We used the relative abundance of witness tree taxa (i.e., proportion of each taxon) identified in Table 1 within proprietary towns, as our metric of pre-colonial forest composition (c.f. ). Proprietary towns (hereafter “towns”) were granted by the colonies and states to absentee individuals to encourage colonization and “improvement” of the land throughout the period spanning from just after English colonization (1620) to after the creation of the Erie Canal (1825). Towns were usually 6-miles square (≈100 km2) and regularly shaped. Within each town, individual lots were established and surveyed using witness trees (WT) as markers. The original sources of the WT data typically include proprietors' records, field books, manuscripts, maps and published records of town land surveys before colonization . Town lotting surveys are the authoritative source, but when unavailable or inadequate other sources containing contemporary tree data were used. The witness trees are thus a relatively objective sample of forest composition prior to colonization. The land surveyors used English colloquial names to describe the trees and while they were skilled naturalists they often did not discern individual species within a genus. To reduce taxonomic uncertainty and ensure consistency across surveys we classified all trees into widely represented genera, following Cogbill et al. . While this introduces some species ambiguity into the groupings, it is unavoidable, since surveyors of pre-colonial witness trees often did not distinguish species within genera. We assembled available town land survey records within the region, totaling 1280 towns and 325,000 trees. WT data are publicly available from individual town halls and archives throughout the region. Approximately 55 percent of the WT towns had been utilized in previous published studies, each of which focused on a smaller region.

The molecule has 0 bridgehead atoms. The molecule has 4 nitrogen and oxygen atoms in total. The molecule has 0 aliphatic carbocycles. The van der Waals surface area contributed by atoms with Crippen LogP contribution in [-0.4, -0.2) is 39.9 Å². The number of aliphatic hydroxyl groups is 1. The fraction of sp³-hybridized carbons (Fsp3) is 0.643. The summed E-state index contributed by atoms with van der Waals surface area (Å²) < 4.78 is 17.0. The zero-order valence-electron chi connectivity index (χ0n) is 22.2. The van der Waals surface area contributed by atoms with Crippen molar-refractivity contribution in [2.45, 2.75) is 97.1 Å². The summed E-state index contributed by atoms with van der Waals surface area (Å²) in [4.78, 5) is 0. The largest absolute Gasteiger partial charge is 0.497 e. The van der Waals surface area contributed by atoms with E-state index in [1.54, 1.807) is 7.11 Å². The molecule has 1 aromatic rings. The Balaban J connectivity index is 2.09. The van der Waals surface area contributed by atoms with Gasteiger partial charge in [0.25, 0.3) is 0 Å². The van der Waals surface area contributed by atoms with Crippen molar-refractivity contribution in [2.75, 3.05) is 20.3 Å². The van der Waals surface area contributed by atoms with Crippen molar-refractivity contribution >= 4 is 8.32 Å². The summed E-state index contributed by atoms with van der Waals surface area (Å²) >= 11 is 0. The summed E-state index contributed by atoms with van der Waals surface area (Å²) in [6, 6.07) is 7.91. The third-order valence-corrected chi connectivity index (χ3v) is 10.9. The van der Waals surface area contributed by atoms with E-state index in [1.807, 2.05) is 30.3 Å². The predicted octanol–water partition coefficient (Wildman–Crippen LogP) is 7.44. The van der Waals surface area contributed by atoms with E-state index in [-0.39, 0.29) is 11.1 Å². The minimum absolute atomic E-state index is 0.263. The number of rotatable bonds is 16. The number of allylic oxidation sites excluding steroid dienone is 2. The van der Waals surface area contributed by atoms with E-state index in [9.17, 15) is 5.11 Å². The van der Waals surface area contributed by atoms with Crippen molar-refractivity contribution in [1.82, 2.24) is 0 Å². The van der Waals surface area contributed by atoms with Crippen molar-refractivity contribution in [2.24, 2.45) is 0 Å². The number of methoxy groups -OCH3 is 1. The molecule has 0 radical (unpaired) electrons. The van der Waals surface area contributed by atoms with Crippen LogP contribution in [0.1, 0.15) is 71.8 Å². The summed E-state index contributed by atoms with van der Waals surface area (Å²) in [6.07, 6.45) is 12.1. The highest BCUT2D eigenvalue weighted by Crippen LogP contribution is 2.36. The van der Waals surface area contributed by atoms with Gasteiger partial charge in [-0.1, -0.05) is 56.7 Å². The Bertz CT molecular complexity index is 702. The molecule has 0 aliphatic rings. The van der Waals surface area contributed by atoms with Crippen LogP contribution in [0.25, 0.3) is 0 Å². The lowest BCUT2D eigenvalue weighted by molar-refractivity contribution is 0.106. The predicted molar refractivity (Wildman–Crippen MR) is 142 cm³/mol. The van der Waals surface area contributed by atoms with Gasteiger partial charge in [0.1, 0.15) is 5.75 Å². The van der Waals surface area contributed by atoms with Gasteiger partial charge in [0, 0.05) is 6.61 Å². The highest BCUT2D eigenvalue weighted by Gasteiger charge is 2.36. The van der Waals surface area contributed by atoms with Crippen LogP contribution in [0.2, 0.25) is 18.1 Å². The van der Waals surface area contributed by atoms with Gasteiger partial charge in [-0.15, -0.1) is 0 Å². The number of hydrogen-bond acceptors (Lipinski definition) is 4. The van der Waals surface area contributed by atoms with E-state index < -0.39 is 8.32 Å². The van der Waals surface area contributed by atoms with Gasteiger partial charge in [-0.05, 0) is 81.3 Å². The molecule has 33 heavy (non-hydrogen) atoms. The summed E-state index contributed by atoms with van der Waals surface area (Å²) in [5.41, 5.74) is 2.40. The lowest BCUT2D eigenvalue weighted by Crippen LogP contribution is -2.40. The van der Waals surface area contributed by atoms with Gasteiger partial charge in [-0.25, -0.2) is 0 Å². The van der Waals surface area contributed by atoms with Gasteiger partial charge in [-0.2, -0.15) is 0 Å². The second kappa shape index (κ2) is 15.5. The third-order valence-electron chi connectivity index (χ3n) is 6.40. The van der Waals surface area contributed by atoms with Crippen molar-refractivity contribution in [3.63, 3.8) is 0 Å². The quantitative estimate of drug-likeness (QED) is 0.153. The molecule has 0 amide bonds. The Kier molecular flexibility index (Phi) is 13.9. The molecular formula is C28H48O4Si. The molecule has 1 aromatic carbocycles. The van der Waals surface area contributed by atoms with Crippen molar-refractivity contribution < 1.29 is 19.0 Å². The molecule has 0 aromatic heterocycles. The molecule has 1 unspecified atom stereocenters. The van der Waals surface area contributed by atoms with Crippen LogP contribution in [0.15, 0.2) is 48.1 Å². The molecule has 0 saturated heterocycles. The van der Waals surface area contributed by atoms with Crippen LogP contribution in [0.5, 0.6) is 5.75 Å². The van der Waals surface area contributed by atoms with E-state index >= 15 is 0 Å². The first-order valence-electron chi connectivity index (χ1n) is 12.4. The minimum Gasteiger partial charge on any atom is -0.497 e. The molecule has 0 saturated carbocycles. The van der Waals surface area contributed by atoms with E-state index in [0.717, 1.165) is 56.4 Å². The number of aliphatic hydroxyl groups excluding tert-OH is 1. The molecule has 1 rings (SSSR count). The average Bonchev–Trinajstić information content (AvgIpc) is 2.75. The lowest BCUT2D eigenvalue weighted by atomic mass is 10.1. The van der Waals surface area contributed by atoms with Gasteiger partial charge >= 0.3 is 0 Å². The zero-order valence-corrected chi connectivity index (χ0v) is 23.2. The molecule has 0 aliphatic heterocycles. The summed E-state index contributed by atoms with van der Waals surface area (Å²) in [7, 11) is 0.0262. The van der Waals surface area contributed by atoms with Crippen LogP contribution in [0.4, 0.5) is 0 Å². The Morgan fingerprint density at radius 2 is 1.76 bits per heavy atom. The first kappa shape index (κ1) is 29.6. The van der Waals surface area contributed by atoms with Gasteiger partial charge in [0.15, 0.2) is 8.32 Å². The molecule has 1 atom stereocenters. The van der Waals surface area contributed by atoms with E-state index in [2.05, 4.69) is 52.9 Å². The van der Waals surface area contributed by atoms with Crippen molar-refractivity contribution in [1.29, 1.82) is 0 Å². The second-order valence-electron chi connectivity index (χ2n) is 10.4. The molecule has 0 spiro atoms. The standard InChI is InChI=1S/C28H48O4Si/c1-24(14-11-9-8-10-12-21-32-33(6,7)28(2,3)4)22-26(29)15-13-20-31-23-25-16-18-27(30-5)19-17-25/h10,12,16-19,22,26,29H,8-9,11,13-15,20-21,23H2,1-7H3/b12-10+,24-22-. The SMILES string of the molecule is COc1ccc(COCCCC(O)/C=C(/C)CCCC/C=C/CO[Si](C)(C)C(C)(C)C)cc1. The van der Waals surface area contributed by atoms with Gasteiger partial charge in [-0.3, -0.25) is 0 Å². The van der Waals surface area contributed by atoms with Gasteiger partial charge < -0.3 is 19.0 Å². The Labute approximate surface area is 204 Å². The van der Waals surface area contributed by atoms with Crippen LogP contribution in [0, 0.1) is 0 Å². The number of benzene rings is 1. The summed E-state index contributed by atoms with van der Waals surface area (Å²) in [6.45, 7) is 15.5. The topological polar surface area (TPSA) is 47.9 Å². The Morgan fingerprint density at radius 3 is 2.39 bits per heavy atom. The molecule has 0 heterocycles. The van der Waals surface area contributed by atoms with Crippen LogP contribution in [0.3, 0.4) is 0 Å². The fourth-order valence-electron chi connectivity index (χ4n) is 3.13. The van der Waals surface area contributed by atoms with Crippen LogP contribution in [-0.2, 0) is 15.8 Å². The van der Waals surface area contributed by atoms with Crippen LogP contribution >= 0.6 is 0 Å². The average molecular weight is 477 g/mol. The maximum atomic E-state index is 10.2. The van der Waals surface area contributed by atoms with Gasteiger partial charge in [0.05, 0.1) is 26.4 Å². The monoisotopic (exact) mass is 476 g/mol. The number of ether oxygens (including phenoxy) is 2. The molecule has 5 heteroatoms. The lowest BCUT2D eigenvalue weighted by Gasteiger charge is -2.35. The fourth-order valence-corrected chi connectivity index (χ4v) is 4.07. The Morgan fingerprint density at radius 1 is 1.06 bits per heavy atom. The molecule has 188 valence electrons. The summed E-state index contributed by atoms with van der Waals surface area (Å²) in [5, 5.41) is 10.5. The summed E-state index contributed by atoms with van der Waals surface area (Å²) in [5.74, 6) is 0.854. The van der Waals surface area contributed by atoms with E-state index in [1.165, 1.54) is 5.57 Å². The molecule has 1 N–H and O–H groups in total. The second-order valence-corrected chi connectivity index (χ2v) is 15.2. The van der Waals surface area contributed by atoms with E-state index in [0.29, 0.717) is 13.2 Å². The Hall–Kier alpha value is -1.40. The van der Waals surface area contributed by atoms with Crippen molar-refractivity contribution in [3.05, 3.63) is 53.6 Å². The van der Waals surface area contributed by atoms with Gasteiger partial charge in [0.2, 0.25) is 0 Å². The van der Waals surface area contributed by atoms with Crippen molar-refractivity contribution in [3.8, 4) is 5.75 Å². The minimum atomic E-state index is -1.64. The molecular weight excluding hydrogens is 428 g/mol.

The modern tree data come from the USDA Forest Service Forest Inventory and Analysis (FIA) program. We used the FIA census, spanning 2003–2008. FIA plots were sampled at an intensity of one plot per 2400-ha throughout the study region. Each plot consists of four, 7.3-m fixed-radius subplots (totaling 168-m2), on which all trees >1.3-m in height are identified to species and the dbh recorded. . FIA protocols and data are publically available online (http://apps.fs.fed.us/fiadb-downloads/datamart.html). However, we obtained coordinates for the inventory plots, which allowed us to pair FIA plots with the WT town in which they reside, from the US Forest Service pursuant to a Memorandum of Understanding #09MU11242305123 between the U.S. Forest Service and Harvard University. We excluded FIA plots that were not classed as “Forest” within the FIA Condition table or contained <10 trees >12.5-cm dbh. In the remaining plots we excluded all trees <12.5-cm dbh to reduce the potential for bias against smaller trees within the pre-colonial data , . (Based on the findings of Wang et al , we explored a 20-cm dbh threshold for inclusion. This resulted in a large reduction in number of towns meeting the sample intensity criteria outlined below, with little qualitative change in our findings.) We excluded any towns with <2 qualifying FIA plots. We then binned the tree species into the same 20 taxa used for the WTs (Table 1) and calculated the relative abundance in each plot.